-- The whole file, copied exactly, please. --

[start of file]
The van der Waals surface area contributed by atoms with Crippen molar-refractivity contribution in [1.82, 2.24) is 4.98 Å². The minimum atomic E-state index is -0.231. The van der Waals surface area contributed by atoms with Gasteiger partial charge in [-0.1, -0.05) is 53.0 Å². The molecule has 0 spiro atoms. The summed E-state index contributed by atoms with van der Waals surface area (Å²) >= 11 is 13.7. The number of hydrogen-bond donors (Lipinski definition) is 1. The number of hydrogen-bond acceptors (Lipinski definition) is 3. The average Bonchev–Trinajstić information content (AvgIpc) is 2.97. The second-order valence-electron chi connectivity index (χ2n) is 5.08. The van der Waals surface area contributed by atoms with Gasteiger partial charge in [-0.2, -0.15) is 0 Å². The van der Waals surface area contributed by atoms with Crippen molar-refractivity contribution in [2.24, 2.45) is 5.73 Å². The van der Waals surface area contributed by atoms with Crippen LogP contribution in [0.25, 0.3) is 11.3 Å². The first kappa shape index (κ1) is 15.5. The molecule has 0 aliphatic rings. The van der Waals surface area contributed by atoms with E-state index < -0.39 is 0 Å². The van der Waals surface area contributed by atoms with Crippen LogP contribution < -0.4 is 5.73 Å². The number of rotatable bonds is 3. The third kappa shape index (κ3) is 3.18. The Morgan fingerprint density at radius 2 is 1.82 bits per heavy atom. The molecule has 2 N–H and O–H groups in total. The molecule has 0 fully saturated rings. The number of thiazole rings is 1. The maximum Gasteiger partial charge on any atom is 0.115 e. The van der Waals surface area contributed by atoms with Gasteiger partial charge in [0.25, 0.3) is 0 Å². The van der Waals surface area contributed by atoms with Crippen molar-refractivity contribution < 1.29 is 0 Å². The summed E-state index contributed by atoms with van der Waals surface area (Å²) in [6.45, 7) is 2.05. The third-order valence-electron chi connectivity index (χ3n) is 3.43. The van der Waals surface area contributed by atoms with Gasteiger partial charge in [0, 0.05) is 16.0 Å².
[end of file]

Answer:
The van der Waals surface area contributed by atoms with Crippen molar-refractivity contribution in [1.82, 2.24) is 4.98 Å². The minimum atomic E-state index is -0.231. The van der Waals surface area contributed by atoms with Gasteiger partial charge in [-0.1, -0.05) is 53.0 Å². The molecule has 0 spiro atoms. The summed E-state index contributed by atoms with van der Waals surface area (Å²) >= 11 is 13.7. The number of hydrogen-bond donors (Lipinski definition) is 1. The number of hydrogen-bond acceptors (Lipinski definition) is 3. The average Bonchev–Trinajstić information content (AvgIpc) is 2.97. The second-order valence-electron chi connectivity index (χ2n) is 5.08. The van der Waals surface area contributed by atoms with Gasteiger partial charge in [-0.2, -0.15) is 0 Å². The van der Waals surface area contributed by atoms with Crippen molar-refractivity contribution in [2.24, 2.45) is 5.73 Å². The van der Waals surface area contributed by atoms with Crippen LogP contribution in [0.25, 0.3) is 11.3 Å². The first kappa shape index (κ1) is 15.5. The molecule has 0 aliphatic rings. The van der Waals surface area contributed by atoms with E-state index < -0.39 is 0 Å². The van der Waals surface area contributed by atoms with Crippen LogP contribution < -0.4 is 5.73 Å². The number of rotatable bonds is 3. The third kappa shape index (κ3) is 3.18. The Morgan fingerprint density at radius 2 is 1.82 bits per heavy atom. The molecule has 2 N–H and O–H groups in total. The molecule has 0 fully saturated rings. The number of thiazole rings is 1. The maximum Gasteiger partial charge on any atom is 0.115 e. The van der Waals surface area contributed by atoms with Gasteiger partial charge in [0.25, 0.3) is 0 Å². The van der Waals surface area contributed by atoms with Crippen molar-refractivity contribution < 1.29 is 0 Å². The summed E-state index contributed by atoms with van der Waals surface area (Å²) in [6.45, 7) is 2.05. The third-order valence-electron chi connectivity index (χ3n) is 3.43. The van der Waals surface area contributed by atoms with Gasteiger partial charge in [0, 0.05) is 16.0 Å².